Date registered: Nov 2005
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How I repaired and Improved my ETA.
ETA - Electronic Throttle Actuator
Pictures to follow in a day or two...
My 95 E320 Cabroilet had the infamous deteriorating insulation in the harness leading out of it. I've just finished my repair and although I have not yet installed it, here's what I've done. I mapped out the harness and removed all the bad wiring and replaced it with new (not easy, but not impossible). The biggest problem with wiring in a new harness is getting a plug for the end of the harness. While looking at some other ETA's at the shop where I usually go for repairs, we noticed that one of the old ones they had taken from another car had the OPPOSITE connector on it. It turns out that Mercedes seems to wire some with a female on the harness and some with the male (I assume so that you cannot put the wrong one on different models). This made my search for a plug easy. We just went through the boneyard looking for a donor car that had the plug I needed hanging from the wiring harness. We cut that off with about 3" of wire hanging out (checking of course to see that it did not also have the crappy insulation).
I went home with my plug and bought three spools of wire (blue 14ga, white 18 ga and red 18 ga (you can use any colors you wish, it's not likely you will find the colors MB uses). The bigger wire is used for the two wires leading to the motor, the other wires are for sensors. With a soldering iron and a solder-sucker it's not too difficult to remove the old wires and solder in new leads (after carefully mapping out the pin positions of each wire). Then you must clip the wires to the right length to mate with the leads on the plug (placing shrink wrap around everything and shrinking in place after each joint is soldered). All this is tedious but not that hard.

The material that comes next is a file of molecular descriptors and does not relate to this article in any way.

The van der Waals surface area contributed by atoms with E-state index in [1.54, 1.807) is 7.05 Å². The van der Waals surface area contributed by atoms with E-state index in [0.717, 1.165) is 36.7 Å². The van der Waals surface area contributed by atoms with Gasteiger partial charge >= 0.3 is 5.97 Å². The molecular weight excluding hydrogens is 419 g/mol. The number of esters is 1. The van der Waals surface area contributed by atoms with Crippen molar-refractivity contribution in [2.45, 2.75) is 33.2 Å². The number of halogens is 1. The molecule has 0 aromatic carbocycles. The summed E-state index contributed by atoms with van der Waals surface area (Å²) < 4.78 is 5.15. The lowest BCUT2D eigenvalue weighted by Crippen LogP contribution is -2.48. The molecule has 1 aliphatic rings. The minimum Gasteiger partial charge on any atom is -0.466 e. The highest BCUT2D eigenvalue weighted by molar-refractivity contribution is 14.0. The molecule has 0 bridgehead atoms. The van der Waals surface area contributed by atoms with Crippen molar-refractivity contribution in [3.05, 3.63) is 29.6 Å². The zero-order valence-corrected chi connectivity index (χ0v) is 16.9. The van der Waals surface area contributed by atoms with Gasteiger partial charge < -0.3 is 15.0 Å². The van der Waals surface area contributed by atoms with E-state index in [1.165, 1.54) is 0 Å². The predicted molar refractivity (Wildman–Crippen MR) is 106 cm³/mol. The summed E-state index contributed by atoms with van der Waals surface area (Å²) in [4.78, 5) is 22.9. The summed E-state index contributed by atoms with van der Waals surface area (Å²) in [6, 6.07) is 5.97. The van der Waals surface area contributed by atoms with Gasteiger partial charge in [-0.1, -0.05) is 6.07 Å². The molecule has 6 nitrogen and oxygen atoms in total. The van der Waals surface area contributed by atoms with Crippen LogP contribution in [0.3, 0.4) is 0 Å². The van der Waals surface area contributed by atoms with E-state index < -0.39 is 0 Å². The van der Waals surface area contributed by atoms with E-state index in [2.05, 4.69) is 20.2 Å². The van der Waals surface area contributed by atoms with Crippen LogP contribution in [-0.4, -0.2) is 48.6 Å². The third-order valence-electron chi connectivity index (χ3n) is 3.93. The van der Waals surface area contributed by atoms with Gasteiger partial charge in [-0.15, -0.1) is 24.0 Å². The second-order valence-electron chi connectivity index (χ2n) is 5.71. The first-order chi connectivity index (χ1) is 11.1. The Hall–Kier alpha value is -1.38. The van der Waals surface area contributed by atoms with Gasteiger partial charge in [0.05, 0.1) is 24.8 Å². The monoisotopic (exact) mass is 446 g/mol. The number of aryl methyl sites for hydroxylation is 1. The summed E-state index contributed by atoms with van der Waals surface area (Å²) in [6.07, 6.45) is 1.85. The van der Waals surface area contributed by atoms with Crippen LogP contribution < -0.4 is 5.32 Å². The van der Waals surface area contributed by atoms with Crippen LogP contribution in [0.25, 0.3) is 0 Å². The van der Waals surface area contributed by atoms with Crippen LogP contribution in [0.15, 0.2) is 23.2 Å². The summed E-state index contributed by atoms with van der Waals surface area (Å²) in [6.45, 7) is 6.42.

Here's the "improvement" that I made to my ETA. The ETA provides for "fly-by-wire" throttle advance (and cruise control). When you press the accelerator pedal, it merely moves a sensor in the ETA which tells the computer how much throttle you want. The computer then sends a signal to the motor in the ETA that moves the throttle plate. I've noticed that my car has a small amount of lag time between my input and the computer response. It's just enough to annoy me. Also, there are times when the engine seems to surge at rates that don't match my desires.
We have heard about the "Limp home" mode that comes into play when the computer or other electronic failure occurs. This LH mode is extremely simple. It's nothing more than a metal tang bent out on the inside of the actuator and this tang will contact the actual throttle plate assembly after you depress the throttle about half-way. When you press the throttle all the way to the floor, you only get about half-throttle. It will "get you home" but it's no way to drive.
What I did was build a spacer inside the housing that takes up most of the distance from the tang to the throttle plate assembly. In this way, my LH mode is now almost exactly in sync with what the computer would be telling the throttle to do.
I have yet to install this ETA with my "improvement", but I will soon and I will post my results (good or bad).
Last edited by ChristianAnarchist; 04-05-2011 at 08:26 AM.